The administration has also pointed out that the fluoridation system is sometimes turned off for up to several days for routine maintenance, with no adverse affects to the city water supply. In Corsentino’s statement on Friday, he said that the fluoridation system has been down since Thursday due to an equipment failure.

Meanwhile, leadership of the Anchorage Assembly are continuing their inquiry into all three allegations made in the Alaska Landmine post. The other two involve alleged improper requests made by the administration of the Anchorage police chief.

“While the Bronson Administration has responded to the media, Assembly leadership has yet to receive a response to our records requests sent to the Administration on December 12,” Assembly Chair Suzanne LaFrance said in a statement Friday. “Clearly this is a matter of serious public concern and Assembly leadership is committed to following through on our fact-finding inquiry. We need to hear from everyone involved, including the Mayor, so we can reconcile the conflicting reports and learn the truth.”

In the statement, assembly leadership said they have not received a response to their Dec. 12 letters requesting more information about all three allegations made in the Alaska Landmine blog. They had originally asked for that information to be provided by their Dec. 14 assembly meeting.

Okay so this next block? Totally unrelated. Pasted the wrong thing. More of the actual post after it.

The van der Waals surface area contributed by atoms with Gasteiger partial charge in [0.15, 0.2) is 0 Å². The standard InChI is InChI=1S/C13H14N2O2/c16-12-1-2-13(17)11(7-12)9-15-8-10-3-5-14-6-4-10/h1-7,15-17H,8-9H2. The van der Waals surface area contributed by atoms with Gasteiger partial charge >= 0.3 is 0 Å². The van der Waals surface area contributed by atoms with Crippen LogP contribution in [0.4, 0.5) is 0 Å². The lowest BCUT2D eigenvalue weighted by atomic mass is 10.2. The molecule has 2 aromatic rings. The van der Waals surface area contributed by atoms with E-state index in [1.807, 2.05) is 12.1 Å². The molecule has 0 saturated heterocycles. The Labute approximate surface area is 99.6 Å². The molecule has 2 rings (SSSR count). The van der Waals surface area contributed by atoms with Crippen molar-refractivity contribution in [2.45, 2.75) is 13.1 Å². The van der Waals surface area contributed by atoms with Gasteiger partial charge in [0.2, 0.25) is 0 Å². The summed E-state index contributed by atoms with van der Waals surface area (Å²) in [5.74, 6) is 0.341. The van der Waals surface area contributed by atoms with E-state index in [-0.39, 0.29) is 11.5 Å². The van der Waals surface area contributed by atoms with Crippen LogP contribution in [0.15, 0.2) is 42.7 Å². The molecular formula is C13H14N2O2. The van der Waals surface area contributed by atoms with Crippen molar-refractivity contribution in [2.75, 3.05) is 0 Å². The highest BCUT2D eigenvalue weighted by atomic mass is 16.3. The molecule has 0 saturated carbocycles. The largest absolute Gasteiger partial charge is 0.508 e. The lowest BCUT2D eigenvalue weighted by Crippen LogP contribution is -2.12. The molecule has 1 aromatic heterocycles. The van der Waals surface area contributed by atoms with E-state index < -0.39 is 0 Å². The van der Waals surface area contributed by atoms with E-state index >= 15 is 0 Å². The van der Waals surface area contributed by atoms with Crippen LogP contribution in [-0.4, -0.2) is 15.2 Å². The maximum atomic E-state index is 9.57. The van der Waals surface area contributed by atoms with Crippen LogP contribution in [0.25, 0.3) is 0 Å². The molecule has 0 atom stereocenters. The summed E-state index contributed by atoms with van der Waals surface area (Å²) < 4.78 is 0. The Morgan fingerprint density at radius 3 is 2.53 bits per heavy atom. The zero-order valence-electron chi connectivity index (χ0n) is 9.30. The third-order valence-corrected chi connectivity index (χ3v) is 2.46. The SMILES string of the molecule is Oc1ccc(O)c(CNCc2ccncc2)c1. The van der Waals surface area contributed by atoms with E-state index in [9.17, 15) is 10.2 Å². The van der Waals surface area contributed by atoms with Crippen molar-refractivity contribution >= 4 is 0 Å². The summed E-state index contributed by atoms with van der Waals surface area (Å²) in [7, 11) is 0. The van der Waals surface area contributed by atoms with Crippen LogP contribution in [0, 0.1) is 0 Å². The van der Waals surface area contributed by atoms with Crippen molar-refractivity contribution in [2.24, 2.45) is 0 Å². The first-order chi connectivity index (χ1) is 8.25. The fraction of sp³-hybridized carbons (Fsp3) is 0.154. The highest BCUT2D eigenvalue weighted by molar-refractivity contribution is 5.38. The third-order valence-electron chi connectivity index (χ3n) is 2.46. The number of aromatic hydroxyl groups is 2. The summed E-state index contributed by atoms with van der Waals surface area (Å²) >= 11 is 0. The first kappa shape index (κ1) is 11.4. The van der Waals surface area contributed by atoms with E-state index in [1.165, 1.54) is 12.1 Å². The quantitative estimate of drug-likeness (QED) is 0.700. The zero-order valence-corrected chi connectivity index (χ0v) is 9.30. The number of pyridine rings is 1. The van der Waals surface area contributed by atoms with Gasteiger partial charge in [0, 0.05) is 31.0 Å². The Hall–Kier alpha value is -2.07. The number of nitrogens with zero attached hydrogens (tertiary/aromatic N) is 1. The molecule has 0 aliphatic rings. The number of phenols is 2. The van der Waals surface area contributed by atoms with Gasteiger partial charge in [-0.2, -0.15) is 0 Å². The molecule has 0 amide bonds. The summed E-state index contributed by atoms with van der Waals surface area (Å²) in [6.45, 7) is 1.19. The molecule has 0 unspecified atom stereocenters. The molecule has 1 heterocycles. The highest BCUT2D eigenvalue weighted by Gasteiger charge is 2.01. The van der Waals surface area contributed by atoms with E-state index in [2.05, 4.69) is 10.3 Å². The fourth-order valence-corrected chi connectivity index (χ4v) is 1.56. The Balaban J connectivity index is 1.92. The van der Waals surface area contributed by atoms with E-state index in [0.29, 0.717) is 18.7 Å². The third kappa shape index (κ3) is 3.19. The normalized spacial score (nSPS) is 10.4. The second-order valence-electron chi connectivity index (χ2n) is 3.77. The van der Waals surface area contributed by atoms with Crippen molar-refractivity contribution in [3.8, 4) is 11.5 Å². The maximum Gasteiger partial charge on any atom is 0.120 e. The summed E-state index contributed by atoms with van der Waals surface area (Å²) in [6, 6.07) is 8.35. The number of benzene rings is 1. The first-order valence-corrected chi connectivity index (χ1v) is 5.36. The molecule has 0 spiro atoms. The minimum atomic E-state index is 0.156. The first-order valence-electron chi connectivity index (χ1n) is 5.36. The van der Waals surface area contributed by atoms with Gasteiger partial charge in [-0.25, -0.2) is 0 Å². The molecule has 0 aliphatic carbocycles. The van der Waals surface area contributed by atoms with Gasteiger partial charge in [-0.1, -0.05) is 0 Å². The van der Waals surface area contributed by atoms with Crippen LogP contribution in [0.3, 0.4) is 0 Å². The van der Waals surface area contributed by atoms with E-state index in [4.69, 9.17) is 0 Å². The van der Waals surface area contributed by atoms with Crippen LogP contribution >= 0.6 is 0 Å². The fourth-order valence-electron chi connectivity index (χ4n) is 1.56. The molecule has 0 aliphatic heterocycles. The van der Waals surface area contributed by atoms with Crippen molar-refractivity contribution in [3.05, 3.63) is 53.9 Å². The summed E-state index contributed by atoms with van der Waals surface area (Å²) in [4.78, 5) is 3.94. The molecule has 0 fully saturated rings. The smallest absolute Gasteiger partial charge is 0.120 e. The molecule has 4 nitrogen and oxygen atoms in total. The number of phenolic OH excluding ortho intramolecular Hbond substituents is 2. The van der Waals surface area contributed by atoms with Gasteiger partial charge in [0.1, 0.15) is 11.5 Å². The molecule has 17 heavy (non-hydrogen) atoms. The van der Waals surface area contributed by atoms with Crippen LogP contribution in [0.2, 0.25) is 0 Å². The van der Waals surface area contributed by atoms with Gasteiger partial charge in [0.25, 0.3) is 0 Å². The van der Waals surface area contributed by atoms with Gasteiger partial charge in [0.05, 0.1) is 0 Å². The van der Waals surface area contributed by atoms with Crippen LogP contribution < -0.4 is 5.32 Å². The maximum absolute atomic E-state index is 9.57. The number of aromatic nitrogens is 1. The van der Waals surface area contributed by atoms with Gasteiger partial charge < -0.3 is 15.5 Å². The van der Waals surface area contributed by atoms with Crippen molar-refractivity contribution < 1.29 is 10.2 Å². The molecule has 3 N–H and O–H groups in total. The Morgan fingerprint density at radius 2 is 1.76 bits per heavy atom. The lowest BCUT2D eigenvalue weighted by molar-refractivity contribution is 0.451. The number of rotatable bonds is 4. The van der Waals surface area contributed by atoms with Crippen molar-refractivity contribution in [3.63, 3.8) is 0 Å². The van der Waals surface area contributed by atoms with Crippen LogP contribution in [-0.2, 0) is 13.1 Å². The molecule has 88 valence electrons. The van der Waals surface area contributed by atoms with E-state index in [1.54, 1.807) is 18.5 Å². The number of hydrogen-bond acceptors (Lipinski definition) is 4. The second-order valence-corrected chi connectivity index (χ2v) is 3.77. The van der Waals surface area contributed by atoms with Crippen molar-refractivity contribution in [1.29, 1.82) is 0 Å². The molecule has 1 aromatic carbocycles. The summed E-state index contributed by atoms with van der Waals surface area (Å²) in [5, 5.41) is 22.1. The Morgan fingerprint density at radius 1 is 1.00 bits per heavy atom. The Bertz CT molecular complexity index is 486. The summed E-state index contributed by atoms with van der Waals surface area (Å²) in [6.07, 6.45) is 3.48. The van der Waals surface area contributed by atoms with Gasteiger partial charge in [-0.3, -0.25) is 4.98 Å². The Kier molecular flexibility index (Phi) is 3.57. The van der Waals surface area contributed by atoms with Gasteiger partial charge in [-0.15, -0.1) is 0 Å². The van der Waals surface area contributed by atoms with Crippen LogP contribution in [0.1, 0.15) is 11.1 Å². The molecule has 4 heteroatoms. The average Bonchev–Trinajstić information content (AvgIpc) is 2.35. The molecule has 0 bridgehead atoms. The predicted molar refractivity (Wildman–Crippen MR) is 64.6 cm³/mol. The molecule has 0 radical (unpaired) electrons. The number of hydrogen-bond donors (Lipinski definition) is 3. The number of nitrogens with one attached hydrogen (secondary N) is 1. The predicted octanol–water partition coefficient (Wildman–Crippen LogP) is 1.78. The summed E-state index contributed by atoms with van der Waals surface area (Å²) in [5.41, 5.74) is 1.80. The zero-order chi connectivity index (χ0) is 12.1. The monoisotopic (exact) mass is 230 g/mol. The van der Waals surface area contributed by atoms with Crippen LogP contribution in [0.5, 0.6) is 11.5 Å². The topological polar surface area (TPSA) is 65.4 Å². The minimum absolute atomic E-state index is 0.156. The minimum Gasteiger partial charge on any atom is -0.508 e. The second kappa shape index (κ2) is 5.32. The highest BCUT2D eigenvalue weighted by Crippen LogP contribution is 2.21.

A letter from the Municipal Attorney Patrick Bergt to the assembly on Dec. 14 shows a “partial response” to their request, and states that the municipality completed an email search related to one of the other claims made in the blog — that the administration had made inappropriate requests of the Anchorage police chief. Bergt’s letter states that the municipality found no “responsive documents” to one of the records requests.

Bergt wrote in the letter that completing the rest of the request for the assembly leadership will “take longer than two working days.”

“It is our estimate that your requested records search may be ready by February 1, 2022,” the letter states.

Editor’s note: This article has been updated with additional information.